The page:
University Highlight- The Ohio State University

Sep 13, 2019

Incredible meat scientists gain their knowledge through experience not just in the workplace, but through education and opportunities provided in and out of a classroom. The American Meat Science Association would like to take an opportunity to showcase those universities who help students grow into successful individuals. A new project for AMSA’s consumer website, “The Meat We Eat”, involves getting to know these universities important to meat science. This week’s university showcase is The Ohio State University.

 

The Ohio State University was founded in 1870 as the first land-grant institution in the State of Ohio and one of the original land-grant institutions in the nation. Its original name was the Ohio Agricultural & Mechanical College (Ohio A&M), focusing on agricultural and mechanical disciplines before becoming the more comprehensive institution, The Ohio State University, in 1878. When it comes to meat, Ohio State was the tenth institution to offer a meat science program following the University of Minnesota in 1893, who later helped to pioneer the program in Ohio. The Ohio State University hopes to help its students connect the scientific principles to the end-product through hands-on experience. Today, the Meat Science Teaching Laboratory on campus is a fully functioning and inspected meat processing facility. While the basics of harvesting and fabrication techniques are some classes available, students also have the opportunity to learn a variety of topics including HACCP Certifications, bar-b-que sciences, and product development and branding for those more interested in marketing and consumer trends.

Getting to Know The Ohio State University:

How is your university setting itself apart in the field of meat science food science?

“The College of Food, Agricultural, and Environmental Sciences (CFAES) takes the land-grant designation very seriously; CFAES seeks to spotlight agricultural science-based solutions by promoting programs within the college. When it comes to meat science, CFAES understands the role it plays not only in academic preparation of future meat scientists and contributions to knowledge repositories for meat scientists, but also the need for growth and support within the great state of Ohio (i.e. livestock producers, meat processors, Ohio Department of Agriculture, and our agricultural industries). We are fortunate to institutional support at both the college and departmental level.”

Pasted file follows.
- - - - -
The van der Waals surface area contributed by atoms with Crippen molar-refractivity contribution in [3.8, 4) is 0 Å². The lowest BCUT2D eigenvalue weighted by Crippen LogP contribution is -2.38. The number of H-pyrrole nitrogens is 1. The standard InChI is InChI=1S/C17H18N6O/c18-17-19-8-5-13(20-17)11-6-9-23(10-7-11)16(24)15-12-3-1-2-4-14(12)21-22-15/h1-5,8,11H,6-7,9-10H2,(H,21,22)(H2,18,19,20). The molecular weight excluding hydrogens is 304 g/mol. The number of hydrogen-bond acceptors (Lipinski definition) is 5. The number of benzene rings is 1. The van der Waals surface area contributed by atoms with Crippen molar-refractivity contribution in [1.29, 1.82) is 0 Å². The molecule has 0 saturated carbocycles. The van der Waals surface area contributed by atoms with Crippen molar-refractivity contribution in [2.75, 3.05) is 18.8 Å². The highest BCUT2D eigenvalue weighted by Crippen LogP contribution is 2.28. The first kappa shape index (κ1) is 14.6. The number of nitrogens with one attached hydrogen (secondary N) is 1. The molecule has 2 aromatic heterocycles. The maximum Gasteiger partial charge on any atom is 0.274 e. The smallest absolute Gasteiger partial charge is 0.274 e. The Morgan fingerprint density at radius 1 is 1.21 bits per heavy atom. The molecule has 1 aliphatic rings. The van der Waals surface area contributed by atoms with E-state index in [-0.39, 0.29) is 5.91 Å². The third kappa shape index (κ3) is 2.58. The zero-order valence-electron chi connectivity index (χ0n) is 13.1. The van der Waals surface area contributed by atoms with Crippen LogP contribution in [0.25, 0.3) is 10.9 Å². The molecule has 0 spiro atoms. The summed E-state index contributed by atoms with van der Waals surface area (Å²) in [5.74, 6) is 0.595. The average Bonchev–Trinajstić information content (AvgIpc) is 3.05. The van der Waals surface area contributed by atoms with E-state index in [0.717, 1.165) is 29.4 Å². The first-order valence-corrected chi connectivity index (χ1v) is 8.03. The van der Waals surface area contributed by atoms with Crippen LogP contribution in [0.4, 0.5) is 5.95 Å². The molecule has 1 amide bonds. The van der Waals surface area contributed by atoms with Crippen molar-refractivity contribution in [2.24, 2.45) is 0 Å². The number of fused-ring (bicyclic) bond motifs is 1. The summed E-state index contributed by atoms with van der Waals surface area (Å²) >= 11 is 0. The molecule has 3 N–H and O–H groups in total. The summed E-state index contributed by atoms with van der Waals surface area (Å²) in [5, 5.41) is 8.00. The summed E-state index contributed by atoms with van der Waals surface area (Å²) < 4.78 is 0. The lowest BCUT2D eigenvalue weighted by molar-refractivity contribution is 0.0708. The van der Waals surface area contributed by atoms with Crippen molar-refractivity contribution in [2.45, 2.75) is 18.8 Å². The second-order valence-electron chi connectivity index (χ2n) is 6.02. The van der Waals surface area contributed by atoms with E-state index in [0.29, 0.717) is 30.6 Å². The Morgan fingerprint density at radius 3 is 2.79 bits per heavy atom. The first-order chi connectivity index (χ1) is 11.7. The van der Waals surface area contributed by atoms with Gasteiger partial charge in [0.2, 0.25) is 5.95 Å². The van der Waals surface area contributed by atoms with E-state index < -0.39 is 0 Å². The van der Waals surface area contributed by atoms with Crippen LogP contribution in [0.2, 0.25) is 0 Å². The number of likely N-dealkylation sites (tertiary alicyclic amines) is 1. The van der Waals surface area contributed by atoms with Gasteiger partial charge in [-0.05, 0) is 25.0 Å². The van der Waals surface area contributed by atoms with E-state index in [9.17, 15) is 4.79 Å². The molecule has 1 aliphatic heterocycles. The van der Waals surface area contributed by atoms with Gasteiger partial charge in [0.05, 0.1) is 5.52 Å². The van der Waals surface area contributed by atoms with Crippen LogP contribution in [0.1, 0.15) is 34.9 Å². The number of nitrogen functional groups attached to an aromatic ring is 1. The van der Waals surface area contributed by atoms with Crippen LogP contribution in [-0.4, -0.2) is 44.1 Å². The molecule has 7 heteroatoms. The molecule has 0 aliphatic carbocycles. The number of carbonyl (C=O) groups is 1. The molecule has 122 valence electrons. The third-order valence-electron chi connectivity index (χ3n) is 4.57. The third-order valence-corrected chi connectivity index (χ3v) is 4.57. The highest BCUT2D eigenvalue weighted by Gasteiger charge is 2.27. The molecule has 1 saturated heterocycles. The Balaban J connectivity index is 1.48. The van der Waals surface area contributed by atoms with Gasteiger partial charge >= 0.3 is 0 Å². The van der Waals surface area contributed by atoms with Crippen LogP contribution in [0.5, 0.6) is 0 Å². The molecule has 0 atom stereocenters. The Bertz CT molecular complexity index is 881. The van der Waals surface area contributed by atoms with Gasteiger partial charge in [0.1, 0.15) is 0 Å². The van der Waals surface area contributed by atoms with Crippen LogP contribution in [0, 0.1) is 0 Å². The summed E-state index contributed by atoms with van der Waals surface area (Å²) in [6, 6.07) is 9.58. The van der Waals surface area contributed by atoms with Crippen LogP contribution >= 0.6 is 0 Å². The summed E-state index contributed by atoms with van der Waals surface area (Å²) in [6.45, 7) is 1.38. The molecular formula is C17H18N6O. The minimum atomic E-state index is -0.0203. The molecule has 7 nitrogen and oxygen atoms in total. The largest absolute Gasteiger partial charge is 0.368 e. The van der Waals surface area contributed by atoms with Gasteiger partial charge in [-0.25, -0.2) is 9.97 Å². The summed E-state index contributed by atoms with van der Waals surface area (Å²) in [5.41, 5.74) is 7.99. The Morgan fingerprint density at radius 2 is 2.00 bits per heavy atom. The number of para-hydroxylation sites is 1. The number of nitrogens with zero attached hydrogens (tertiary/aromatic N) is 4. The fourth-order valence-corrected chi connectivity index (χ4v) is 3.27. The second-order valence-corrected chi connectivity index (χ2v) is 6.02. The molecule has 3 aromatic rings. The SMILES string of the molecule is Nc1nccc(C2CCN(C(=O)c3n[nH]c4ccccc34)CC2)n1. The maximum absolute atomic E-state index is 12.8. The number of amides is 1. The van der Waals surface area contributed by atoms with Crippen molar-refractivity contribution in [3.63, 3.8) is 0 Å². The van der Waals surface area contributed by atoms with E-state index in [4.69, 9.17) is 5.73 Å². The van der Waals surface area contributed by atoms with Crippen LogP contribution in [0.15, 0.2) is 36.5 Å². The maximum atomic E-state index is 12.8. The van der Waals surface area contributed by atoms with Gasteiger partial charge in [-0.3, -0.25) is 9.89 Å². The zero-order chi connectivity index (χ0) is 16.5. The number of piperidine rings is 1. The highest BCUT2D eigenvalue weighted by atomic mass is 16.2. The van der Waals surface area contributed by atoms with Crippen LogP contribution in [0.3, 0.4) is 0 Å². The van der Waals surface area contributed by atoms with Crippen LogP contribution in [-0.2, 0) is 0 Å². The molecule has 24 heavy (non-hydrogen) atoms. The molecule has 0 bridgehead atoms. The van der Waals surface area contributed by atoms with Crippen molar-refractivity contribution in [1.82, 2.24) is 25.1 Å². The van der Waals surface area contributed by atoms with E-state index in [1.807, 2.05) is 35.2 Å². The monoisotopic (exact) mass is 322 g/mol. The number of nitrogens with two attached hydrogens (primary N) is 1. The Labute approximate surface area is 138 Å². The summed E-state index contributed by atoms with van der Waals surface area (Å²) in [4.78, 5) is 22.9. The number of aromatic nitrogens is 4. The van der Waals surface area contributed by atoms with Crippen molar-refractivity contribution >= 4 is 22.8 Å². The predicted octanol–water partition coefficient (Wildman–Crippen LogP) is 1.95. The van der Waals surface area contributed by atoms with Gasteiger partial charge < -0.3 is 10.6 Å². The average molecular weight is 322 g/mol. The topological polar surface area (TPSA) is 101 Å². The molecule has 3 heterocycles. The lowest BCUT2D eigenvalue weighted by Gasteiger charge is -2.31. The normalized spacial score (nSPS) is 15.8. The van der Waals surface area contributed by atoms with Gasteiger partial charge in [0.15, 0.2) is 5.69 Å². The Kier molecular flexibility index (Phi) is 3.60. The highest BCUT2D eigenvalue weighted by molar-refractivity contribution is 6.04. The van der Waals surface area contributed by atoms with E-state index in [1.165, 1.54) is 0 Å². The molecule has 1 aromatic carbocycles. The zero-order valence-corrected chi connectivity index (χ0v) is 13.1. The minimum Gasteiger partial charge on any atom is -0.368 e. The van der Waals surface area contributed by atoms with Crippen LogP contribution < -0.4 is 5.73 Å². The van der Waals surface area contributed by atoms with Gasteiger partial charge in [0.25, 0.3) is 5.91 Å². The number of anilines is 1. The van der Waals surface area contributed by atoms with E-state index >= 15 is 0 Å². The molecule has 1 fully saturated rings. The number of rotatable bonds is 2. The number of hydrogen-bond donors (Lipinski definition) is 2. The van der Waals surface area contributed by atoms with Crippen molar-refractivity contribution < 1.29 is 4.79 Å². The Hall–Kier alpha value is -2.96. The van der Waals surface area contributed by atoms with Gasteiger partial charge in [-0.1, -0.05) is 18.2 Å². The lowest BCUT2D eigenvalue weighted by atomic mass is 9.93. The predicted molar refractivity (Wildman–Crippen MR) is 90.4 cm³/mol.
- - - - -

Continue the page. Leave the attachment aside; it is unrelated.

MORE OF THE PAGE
What do you see as your role in the meat industry/food science industry/animal agriculture sector?

“I believe my role as an educator is to share educational information to our producers, youth, and food/meat industries. It is critical for those who are involved in the livestock and meat industries to understand how they are connected. Also, I strive to teach how livestock practices (including animal welfare and understanding animal behavior) will have an impact on the end product. I serve to connect the dots to an array of audiences.”

Best advice for students to succeed at any university if they choose to follow the meat/food science path?

“As a student, understand the connections and impacts of livestock practices (ex: welfare, feed, environmental conditions, injections, etc.) on meat quality. It’s important to always have a good foundation of the entire process from ‘Farm Gate to Dinner Plate.’ Finally, know that there are opportunities around every corner, so don’t be afraid to use your personal and professional resources.” 

Dr. Lyda Garcia, a professor at The Ohio State University, wanted to add additional thoughts to the article, emphasizing the importance of not just their own program, but meat science as a whole. They stated simply:

“To all students, ‘Know your position in life. Stand strong. Don’t be afraid to share your knowledge with others who may or may not be aligned with our industry. Remember, you are our future. You have the power to better it all.’”

 

Thank you, Dr. Lyda Garcia, for being our spokeswoman for The Ohio State University and being a leader for students in the industry. The support of universities who excel in meat and food science are essential to growing industry leaders for the future.

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